Tagua Nuts revisited

Hello all:

Regarding Tagua nuts… Crosscut Hardwoods, or Emerson Hardwood Company
sells them here in Seattle for 90 cents apiece. I believe they can
place a phone order. They do have a website, URL not currently handy,
that lists contact phone numbers. Here’s a question I haven’t been
able to find an answer for. I have a bucket of tagua nuts I haven’t
been playing with because a few of my students have severe peanut
allergies. When I say severe I mean that it’s up to the staff to keep
one eye on everything else and the other on any tree nut product in
the building and we’d best not be bringing in any ourselves. The staff
nurse and the parents have no knowledge of tagua nuts and no idea
whether it would provoke a response. However, since any response is
potentially lethal, it’s not an area for experimentation. Is anyone
out there aware if tagua nuts are a trigger to such an allergy?

Thanks again, orchid.

Terry Swift
Vashon Island, WA


You are dealing with three very different botanical entities here.
Peanuts are a legume, in the same plant family as beans and clover.
They grow underground as the starchy seed of a bushy herbaceous [i.e. not wood forming] plant. A severe allergy to peanuts won’t be
stimulated by “tree nuts” such as walnuts, almonds, pecans, and
hazelnuts. However, people can certainly have serious allergic
reactions to tree nuts. But they would have to have two separate
allergies to react to both peanuts and tree nuts – they are not the
same thing at all. Tagua “nuts” are actually the seed of a palm tree,
and so are in a third, completely different category from the other
two. Much more like the pit in a date or a coconut than either an
almond or a peanut. I would be concerned if I had a serious coconut
allergy, but otherwise not. For further you should call a
good local allergy and asthma specialist in your area and ask their
opinion. Some additional working notes: Because tagua nuts are a seed,
the hard part of the nut is a starch. To work it effectively, you have
to file several holes in the brown outer covering and soak the seed
for several hours to soften it. The starchy nature of the seed means
that it burns easily if overheated by contact flexshaft burs or
sanding belts that are used at high speeds. This will smell like burnt
sugar [which it is], but isn’t toxic. Tagua is much safer and more
pleasant to work than bone or shell, but as with any small
particulate, wear a good quality dust mask while sanding, sawing, or
power carving the material. Tagua is very receptive to liquid dyes so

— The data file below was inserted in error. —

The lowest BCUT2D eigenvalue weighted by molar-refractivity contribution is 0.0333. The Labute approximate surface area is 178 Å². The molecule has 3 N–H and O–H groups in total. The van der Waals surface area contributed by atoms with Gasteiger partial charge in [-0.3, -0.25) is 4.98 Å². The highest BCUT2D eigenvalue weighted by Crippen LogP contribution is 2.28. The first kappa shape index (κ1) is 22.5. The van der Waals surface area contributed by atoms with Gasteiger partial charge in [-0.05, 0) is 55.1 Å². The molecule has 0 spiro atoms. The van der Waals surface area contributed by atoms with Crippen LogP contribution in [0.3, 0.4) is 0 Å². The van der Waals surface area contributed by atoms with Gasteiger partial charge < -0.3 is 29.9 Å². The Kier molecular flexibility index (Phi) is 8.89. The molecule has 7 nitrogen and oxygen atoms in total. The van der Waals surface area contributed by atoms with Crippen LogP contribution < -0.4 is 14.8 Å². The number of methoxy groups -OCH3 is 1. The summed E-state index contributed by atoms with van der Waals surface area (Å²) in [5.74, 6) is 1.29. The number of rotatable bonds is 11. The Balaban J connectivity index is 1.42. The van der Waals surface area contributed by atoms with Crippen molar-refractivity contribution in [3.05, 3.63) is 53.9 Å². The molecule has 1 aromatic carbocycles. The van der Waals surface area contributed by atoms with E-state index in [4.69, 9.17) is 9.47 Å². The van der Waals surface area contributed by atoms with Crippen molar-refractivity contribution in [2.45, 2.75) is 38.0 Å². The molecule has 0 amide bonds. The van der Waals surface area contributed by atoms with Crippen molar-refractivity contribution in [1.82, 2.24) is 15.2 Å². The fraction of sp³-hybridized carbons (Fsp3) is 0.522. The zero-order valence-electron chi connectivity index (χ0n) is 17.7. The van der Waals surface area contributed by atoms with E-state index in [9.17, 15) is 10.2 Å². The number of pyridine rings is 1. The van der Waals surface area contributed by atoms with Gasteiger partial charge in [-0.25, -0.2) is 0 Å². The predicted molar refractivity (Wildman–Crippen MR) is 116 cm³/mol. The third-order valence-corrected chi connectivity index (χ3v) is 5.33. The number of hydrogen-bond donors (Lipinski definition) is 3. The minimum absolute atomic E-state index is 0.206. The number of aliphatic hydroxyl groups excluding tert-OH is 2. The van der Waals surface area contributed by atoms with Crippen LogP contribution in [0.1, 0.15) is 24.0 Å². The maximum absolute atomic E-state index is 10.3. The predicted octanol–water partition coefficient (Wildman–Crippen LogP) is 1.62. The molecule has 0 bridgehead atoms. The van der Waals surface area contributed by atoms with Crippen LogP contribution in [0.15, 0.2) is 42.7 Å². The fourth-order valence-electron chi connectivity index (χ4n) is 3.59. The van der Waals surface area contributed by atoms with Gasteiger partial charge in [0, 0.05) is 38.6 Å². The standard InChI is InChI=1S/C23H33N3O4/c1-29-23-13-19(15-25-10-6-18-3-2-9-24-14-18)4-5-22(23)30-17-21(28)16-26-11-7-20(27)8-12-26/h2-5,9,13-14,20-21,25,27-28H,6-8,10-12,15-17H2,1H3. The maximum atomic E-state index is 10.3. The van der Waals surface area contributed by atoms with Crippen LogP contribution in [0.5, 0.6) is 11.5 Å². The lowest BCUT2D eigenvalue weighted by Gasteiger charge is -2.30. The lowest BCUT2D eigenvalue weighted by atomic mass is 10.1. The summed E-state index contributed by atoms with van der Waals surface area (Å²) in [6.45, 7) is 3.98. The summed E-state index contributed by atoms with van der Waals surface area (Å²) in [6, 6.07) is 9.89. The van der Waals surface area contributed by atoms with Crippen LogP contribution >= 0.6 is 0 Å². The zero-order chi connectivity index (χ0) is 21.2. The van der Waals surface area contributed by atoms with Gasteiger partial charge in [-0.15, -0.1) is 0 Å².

you can get terrific colors. I would strongly suggest sealing a
finished carving with either a hard carnuba wax or polyurethane spray.
I include tagua nuts in the supply packets for my flexshaft class
because they are such a wonderful way to learn to carve using burs.

So: go nuts!
Anne Hollerbach

 To work it effectively, you have to file several holes in the brown
outer covering and soak the seed for several hours to soften it. 

While I agree with the other Anne wrote ( I am no
allergist but what was stated does seem reasonable - but check with an
allergist to be sure), I had checked on a site mentioned in one of
the other posts on Tagua nuts and I believe it said they would soften
when soaked in water, no mention of how long the ‘soak’ might be.
Anne have you noticed any of this softening? When I worked with the
nuts I just ‘sanded and scraped’ the brown coating off.

This has been an interesting discussion and makes me want to locate
the stash of nuts I have and carve again.

Lorri Ferguson

Lorri and others,

I soak the nuts in order to get them softer so they will be easier to
work. A couple of hours is long enough – too long and they will
swell and crack. I find that when they have been soaked they are much
less brittle and more amenable to fine detail carving. They dry out
very well. I wouldn’t soak thin slices of nut, just whole nuts. And I
don’t think it would be useful to soak a nut that you intended to work
on a lathe. But for flexshaft carving, I find that it really helps. I
suspect that you will have to test a few and see what works best for
your particular project and the tools you are using. If you’re going
to shape the nuts with files and sandpaper, they should probably be
hard and dry.

I get my nuts for US$6.95 a pound [about a dozen] from Lee Valley
[www.leevalley.com]. Woodcraft also sells them in their catalog, and
several of the specialized woodworking supply stores around the
country carry them.

Anne Hollerbach